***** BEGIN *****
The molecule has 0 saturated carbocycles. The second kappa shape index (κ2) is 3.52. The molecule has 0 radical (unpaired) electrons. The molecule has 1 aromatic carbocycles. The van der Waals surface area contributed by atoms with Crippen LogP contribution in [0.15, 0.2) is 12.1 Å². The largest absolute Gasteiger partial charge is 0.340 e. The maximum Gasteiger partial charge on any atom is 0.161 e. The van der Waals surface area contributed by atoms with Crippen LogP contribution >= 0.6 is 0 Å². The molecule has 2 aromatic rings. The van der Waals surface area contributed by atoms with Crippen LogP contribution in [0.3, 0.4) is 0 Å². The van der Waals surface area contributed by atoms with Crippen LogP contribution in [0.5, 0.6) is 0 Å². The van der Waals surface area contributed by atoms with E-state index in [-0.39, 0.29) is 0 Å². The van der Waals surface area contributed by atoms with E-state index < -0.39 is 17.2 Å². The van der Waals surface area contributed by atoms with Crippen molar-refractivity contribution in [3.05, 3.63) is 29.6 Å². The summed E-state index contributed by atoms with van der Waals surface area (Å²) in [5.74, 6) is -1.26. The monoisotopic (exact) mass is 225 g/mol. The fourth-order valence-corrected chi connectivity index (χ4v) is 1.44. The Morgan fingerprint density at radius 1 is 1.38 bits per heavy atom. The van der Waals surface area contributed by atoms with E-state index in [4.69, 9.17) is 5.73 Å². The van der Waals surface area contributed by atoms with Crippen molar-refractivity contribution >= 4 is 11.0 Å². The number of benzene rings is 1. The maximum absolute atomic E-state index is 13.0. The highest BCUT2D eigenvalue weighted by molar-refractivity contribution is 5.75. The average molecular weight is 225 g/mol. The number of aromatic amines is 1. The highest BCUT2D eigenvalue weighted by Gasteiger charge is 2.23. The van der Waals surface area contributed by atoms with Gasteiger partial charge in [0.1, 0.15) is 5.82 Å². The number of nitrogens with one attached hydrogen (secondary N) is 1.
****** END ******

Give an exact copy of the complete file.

The molecule has 0 saturated carbocycles. The second kappa shape index (κ2) is 3.52. The molecule has 0 radical (unpaired) electrons. The molecule has 1 aromatic carbocycles. The van der Waals surface area contributed by atoms with Crippen LogP contribution in [0.15, 0.2) is 12.1 Å². The largest absolute Gasteiger partial charge is 0.340 e. The maximum Gasteiger partial charge on any atom is 0.161 e. The van der Waals surface area contributed by atoms with Crippen LogP contribution >= 0.6 is 0 Å². The molecule has 2 aromatic rings. The van der Waals surface area contributed by atoms with Crippen LogP contribution in [0.3, 0.4) is 0 Å². The van der Waals surface area contributed by atoms with Crippen LogP contribution in [0.5, 0.6) is 0 Å². The van der Waals surface area contributed by atoms with E-state index in [-0.39, 0.29) is 0 Å². The van der Waals surface area contributed by atoms with E-state index < -0.39 is 17.2 Å². The van der Waals surface area contributed by atoms with Crippen molar-refractivity contribution in [3.05, 3.63) is 29.6 Å². The summed E-state index contributed by atoms with van der Waals surface area (Å²) in [5.74, 6) is -1.26. The monoisotopic (exact) mass is 225 g/mol. The fourth-order valence-corrected chi connectivity index (χ4v) is 1.44. The Morgan fingerprint density at radius 1 is 1.38 bits per heavy atom. The van der Waals surface area contributed by atoms with E-state index in [4.69, 9.17) is 5.73 Å². The van der Waals surface area contributed by atoms with Crippen molar-refractivity contribution >= 4 is 11.0 Å². The number of benzene rings is 1. The maximum absolute atomic E-state index is 13.0. The highest BCUT2D eigenvalue weighted by molar-refractivity contribution is 5.75. The average molecular weight is 225 g/mol. The number of aromatic amines is 1. The highest BCUT2D eigenvalue weighted by Gasteiger charge is 2.23. The van der Waals surface area contributed by atoms with Gasteiger partial charge in [0.1, 0.15) is 5.82 Å². The number of nitrogens with one attached hydrogen (secondary N) is 1.